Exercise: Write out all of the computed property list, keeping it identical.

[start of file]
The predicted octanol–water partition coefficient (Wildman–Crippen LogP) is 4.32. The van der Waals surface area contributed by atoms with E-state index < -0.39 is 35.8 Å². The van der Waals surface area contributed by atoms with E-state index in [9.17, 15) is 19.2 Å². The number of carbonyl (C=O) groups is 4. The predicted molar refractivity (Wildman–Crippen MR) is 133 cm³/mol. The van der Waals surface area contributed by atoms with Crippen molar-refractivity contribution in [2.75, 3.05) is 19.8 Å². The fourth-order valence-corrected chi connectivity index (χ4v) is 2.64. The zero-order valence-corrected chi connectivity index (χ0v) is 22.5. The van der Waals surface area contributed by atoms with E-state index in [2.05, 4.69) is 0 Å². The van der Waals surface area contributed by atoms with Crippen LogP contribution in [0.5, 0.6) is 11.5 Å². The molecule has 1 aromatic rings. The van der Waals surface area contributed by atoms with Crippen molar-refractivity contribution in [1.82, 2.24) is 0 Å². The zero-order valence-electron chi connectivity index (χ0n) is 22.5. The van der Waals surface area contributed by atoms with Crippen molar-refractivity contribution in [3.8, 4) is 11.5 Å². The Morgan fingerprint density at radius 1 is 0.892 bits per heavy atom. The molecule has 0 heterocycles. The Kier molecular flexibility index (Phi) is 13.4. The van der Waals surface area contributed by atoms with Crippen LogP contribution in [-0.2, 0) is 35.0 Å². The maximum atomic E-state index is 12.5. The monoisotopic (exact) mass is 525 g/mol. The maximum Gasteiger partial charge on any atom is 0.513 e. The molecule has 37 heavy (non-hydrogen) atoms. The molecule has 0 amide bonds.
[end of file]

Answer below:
The predicted octanol–water partition coefficient (Wildman–Crippen LogP) is 4.32. The van der Waals surface area contributed by atoms with E-state index < -0.39 is 35.8 Å². The van der Waals surface area contributed by atoms with E-state index in [9.17, 15) is 19.2 Å². The number of carbonyl (C=O) groups is 4. The predicted molar refractivity (Wildman–Crippen MR) is 133 cm³/mol. The van der Waals surface area contributed by atoms with Crippen molar-refractivity contribution in [2.75, 3.05) is 19.8 Å². The fourth-order valence-corrected chi connectivity index (χ4v) is 2.64. The zero-order valence-corrected chi connectivity index (χ0v) is 22.5. The van der Waals surface area contributed by atoms with E-state index in [2.05, 4.69) is 0 Å². The van der Waals surface area contributed by atoms with Crippen LogP contribution in [0.5, 0.6) is 11.5 Å². The molecule has 1 aromatic rings. The van der Waals surface area contributed by atoms with Crippen molar-refractivity contribution in [1.82, 2.24) is 0 Å². The zero-order valence-electron chi connectivity index (χ0n) is 22.5. The van der Waals surface area contributed by atoms with Crippen molar-refractivity contribution in [3.8, 4) is 11.5 Å². The Morgan fingerprint density at radius 1 is 0.892 bits per heavy atom. The molecule has 0 heterocycles. The Kier molecular flexibility index (Phi) is 13.4. The van der Waals surface area contributed by atoms with Crippen LogP contribution in [-0.2, 0) is 35.0 Å². The maximum atomic E-state index is 12.5. The monoisotopic (exact) mass is 525 g/mol. The maximum Gasteiger partial charge on any atom is 0.513 e. The molecule has 37 heavy (non-hydrogen) atoms. The molecule has 0 amide bonds.